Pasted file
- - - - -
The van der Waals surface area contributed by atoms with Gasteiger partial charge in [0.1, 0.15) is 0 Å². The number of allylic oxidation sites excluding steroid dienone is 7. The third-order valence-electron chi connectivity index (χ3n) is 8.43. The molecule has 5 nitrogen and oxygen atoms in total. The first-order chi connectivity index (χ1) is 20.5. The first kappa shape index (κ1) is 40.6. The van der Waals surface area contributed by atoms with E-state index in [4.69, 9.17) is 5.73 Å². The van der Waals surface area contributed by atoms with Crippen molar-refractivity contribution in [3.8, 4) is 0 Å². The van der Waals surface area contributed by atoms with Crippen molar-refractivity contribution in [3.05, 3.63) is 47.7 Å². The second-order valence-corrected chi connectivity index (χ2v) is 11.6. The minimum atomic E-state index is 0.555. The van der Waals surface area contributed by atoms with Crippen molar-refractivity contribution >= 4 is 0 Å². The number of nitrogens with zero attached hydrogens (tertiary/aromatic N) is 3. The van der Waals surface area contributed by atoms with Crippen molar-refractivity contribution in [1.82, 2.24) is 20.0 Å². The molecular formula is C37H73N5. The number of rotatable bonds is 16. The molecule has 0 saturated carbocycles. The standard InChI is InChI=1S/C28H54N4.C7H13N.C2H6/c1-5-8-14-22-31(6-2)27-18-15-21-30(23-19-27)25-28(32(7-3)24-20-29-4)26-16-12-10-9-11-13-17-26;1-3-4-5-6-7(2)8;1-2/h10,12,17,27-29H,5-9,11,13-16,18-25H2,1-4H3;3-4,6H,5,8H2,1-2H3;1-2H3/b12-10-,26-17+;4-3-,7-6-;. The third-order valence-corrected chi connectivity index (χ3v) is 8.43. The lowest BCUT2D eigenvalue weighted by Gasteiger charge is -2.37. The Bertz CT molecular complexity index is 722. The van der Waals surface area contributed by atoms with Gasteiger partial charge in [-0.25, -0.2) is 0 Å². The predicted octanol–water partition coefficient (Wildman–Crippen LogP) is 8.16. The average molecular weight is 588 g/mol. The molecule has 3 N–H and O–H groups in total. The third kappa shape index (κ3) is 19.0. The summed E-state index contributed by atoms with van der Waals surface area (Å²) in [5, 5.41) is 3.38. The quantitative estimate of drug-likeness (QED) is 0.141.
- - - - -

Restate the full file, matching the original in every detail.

The van der Waals surface area contributed by atoms with Gasteiger partial charge in [0.1, 0.15) is 0 Å². The number of allylic oxidation sites excluding steroid dienone is 7. The third-order valence-electron chi connectivity index (χ3n) is 8.43. The molecule has 5 nitrogen and oxygen atoms in total. The first-order chi connectivity index (χ1) is 20.5. The first kappa shape index (κ1) is 40.6. The van der Waals surface area contributed by atoms with E-state index in [4.69, 9.17) is 5.73 Å². The van der Waals surface area contributed by atoms with Crippen molar-refractivity contribution in [3.8, 4) is 0 Å². The van der Waals surface area contributed by atoms with Crippen molar-refractivity contribution in [3.05, 3.63) is 47.7 Å². The second-order valence-corrected chi connectivity index (χ2v) is 11.6. The minimum atomic E-state index is 0.555. The van der Waals surface area contributed by atoms with Crippen molar-refractivity contribution >= 4 is 0 Å². The number of nitrogens with zero attached hydrogens (tertiary/aromatic N) is 3. The van der Waals surface area contributed by atoms with Crippen molar-refractivity contribution in [1.82, 2.24) is 20.0 Å². The molecular formula is C37H73N5. The number of rotatable bonds is 16. The molecule has 0 saturated carbocycles. The standard InChI is InChI=1S/C28H54N4.C7H13N.C2H6/c1-5-8-14-22-31(6-2)27-18-15-21-30(23-19-27)25-28(32(7-3)24-20-29-4)26-16-12-10-9-11-13-17-26;1-3-4-5-6-7(2)8;1-2/h10,12,17,27-29H,5-9,11,13-16,18-25H2,1-4H3;3-4,6H,5,8H2,1-2H3;1-2H3/b12-10-,26-17+;4-3-,7-6-;. The third-order valence-corrected chi connectivity index (χ3v) is 8.43. The lowest BCUT2D eigenvalue weighted by Gasteiger charge is -2.37. The Bertz CT molecular complexity index is 722. The van der Waals surface area contributed by atoms with Gasteiger partial charge in [-0.25, -0.2) is 0 Å². The predicted octanol–water partition coefficient (Wildman–Crippen LogP) is 8.16. The average molecular weight is 588 g/mol. The molecule has 3 N–H and O–H groups in total. The third kappa shape index (κ3) is 19.0. The summed E-state index contributed by atoms with van der Waals surface area (Å²) in [5, 5.41) is 3.38. The quantitative estimate of drug-likeness (QED) is 0.141.